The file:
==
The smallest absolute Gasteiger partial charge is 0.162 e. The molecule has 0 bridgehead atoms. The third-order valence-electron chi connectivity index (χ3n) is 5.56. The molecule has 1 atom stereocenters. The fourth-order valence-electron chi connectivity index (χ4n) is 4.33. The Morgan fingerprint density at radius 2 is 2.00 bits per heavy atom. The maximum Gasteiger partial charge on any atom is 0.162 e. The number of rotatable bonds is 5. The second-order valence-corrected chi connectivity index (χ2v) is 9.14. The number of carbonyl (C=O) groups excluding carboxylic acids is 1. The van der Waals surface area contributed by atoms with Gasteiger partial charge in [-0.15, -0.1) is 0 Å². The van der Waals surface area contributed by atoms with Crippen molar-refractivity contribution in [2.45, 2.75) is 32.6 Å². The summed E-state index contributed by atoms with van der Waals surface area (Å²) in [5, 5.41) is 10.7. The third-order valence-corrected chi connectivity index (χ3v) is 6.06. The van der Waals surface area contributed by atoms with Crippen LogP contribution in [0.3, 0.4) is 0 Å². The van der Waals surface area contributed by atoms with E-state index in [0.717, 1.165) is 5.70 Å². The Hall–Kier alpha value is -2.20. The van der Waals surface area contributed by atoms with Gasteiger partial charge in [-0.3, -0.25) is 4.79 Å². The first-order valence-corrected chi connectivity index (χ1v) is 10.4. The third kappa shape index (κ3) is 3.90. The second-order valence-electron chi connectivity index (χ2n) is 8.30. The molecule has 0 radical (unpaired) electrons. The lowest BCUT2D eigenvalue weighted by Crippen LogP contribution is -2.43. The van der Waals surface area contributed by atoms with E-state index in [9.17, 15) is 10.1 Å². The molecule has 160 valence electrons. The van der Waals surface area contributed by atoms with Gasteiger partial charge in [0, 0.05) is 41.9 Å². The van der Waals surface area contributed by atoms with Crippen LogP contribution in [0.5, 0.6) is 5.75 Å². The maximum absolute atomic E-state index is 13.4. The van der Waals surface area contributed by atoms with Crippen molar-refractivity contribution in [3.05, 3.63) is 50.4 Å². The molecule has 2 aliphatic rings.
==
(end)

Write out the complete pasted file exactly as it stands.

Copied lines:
The smallest absolute Gasteiger partial charge is 0.162 e. The molecule has 0 bridgehead atoms. The third-order valence-electron chi connectivity index (χ3n) is 5.56. The molecule has 1 atom stereocenters. The fourth-order valence-electron chi connectivity index (χ4n) is 4.33. The Morgan fingerprint density at radius 2 is 2.00 bits per heavy atom. The maximum Gasteiger partial charge on any atom is 0.162 e. The number of rotatable bonds is 5. The second-order valence-corrected chi connectivity index (χ2v) is 9.14. The number of carbonyl (C=O) groups excluding carboxylic acids is 1. The van der Waals surface area contributed by atoms with Gasteiger partial charge in [-0.15, -0.1) is 0 Å². The van der Waals surface area contributed by atoms with Crippen molar-refractivity contribution in [2.45, 2.75) is 32.6 Å². The summed E-state index contributed by atoms with van der Waals surface area (Å²) in [5, 5.41) is 10.7. The third-order valence-corrected chi connectivity index (χ3v) is 6.06. The van der Waals surface area contributed by atoms with Crippen LogP contribution in [0.3, 0.4) is 0 Å². The van der Waals surface area contributed by atoms with E-state index in [0.717, 1.165) is 5.70 Å². The Hall–Kier alpha value is -2.20. The van der Waals surface area contributed by atoms with Gasteiger partial charge in [-0.3, -0.25) is 4.79 Å². The first-order valence-corrected chi connectivity index (χ1v) is 10.4. The third kappa shape index (κ3) is 3.90. The second-order valence-electron chi connectivity index (χ2n) is 8.30. The molecule has 0 radical (unpaired) electrons. The lowest BCUT2D eigenvalue weighted by Crippen LogP contribution is -2.43. The van der Waals surface area contributed by atoms with E-state index in [9.17, 15) is 10.1 Å². The molecule has 160 valence electrons. The van der Waals surface area contributed by atoms with Gasteiger partial charge in [0, 0.05) is 41.9 Å². The van der Waals surface area contributed by atoms with Crippen LogP contribution in [0.5, 0.6) is 5.75 Å². The maximum absolute atomic E-state index is 13.4. The van der Waals surface area contributed by atoms with Crippen molar-refractivity contribution in [3.05, 3.63) is 50.4 Å². The molecule has 2 aliphatic rings.